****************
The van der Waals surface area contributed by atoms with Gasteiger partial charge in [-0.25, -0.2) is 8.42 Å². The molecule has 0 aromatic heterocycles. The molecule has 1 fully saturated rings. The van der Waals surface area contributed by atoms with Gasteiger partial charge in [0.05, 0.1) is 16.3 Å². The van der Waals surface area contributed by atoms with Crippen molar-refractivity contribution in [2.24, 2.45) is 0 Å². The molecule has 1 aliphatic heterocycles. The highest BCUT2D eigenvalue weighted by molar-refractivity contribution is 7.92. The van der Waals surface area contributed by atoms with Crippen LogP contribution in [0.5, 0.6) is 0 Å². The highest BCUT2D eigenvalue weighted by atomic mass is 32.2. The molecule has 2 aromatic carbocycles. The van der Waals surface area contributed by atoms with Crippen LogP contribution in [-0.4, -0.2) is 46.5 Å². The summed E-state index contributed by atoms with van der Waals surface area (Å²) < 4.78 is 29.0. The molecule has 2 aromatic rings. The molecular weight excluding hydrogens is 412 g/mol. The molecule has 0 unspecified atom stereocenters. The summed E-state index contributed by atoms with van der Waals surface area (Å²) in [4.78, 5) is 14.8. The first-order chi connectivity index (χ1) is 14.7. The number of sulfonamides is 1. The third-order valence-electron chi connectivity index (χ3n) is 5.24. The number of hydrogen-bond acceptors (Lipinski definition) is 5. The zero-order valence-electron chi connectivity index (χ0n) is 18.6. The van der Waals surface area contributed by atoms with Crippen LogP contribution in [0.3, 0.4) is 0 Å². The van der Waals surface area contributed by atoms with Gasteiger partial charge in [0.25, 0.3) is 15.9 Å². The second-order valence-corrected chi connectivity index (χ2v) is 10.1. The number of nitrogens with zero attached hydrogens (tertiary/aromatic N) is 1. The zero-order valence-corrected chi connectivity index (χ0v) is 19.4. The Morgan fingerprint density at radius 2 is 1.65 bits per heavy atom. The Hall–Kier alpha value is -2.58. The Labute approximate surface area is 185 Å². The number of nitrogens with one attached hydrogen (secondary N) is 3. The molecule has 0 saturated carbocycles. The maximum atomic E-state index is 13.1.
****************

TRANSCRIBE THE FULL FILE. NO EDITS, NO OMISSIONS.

The van der Waals surface area contributed by atoms with Gasteiger partial charge in [-0.25, -0.2) is 8.42 Å². The molecule has 0 aromatic heterocycles. The molecule has 1 fully saturated rings. The van der Waals surface area contributed by atoms with Gasteiger partial charge in [0.05, 0.1) is 16.3 Å². The van der Waals surface area contributed by atoms with Crippen molar-refractivity contribution in [2.24, 2.45) is 0 Å². The molecule has 1 aliphatic heterocycles. The highest BCUT2D eigenvalue weighted by molar-refractivity contribution is 7.92. The van der Waals surface area contributed by atoms with Crippen LogP contribution in [0.5, 0.6) is 0 Å². The highest BCUT2D eigenvalue weighted by atomic mass is 32.2. The molecule has 2 aromatic carbocycles. The van der Waals surface area contributed by atoms with Crippen LogP contribution in [-0.4, -0.2) is 46.5 Å². The summed E-state index contributed by atoms with van der Waals surface area (Å²) < 4.78 is 29.0. The molecule has 2 aromatic rings. The molecular weight excluding hydrogens is 412 g/mol. The molecule has 0 unspecified atom stereocenters. The summed E-state index contributed by atoms with van der Waals surface area (Å²) in [4.78, 5) is 14.8. The first-order chi connectivity index (χ1) is 14.7. The number of sulfonamides is 1. The third-order valence-electron chi connectivity index (χ3n) is 5.24. The number of hydrogen-bond acceptors (Lipinski definition) is 5. The zero-order valence-electron chi connectivity index (χ0n) is 18.6. The van der Waals surface area contributed by atoms with Crippen LogP contribution in [0.3, 0.4) is 0 Å². The van der Waals surface area contributed by atoms with Gasteiger partial charge in [0.25, 0.3) is 15.9 Å². The second-order valence-corrected chi connectivity index (χ2v) is 10.1. The number of nitrogens with zero attached hydrogens (tertiary/aromatic N) is 1. The zero-order valence-corrected chi connectivity index (χ0v) is 19.4. The Morgan fingerprint density at radius 2 is 1.65 bits per heavy atom. The Hall–Kier alpha value is -2.58. The Labute approximate surface area is 185 Å². The number of nitrogens with one attached hydrogen (secondary N) is 3. The molecule has 0 saturated carbocycles. The maximum atomic E-state index is 13.1.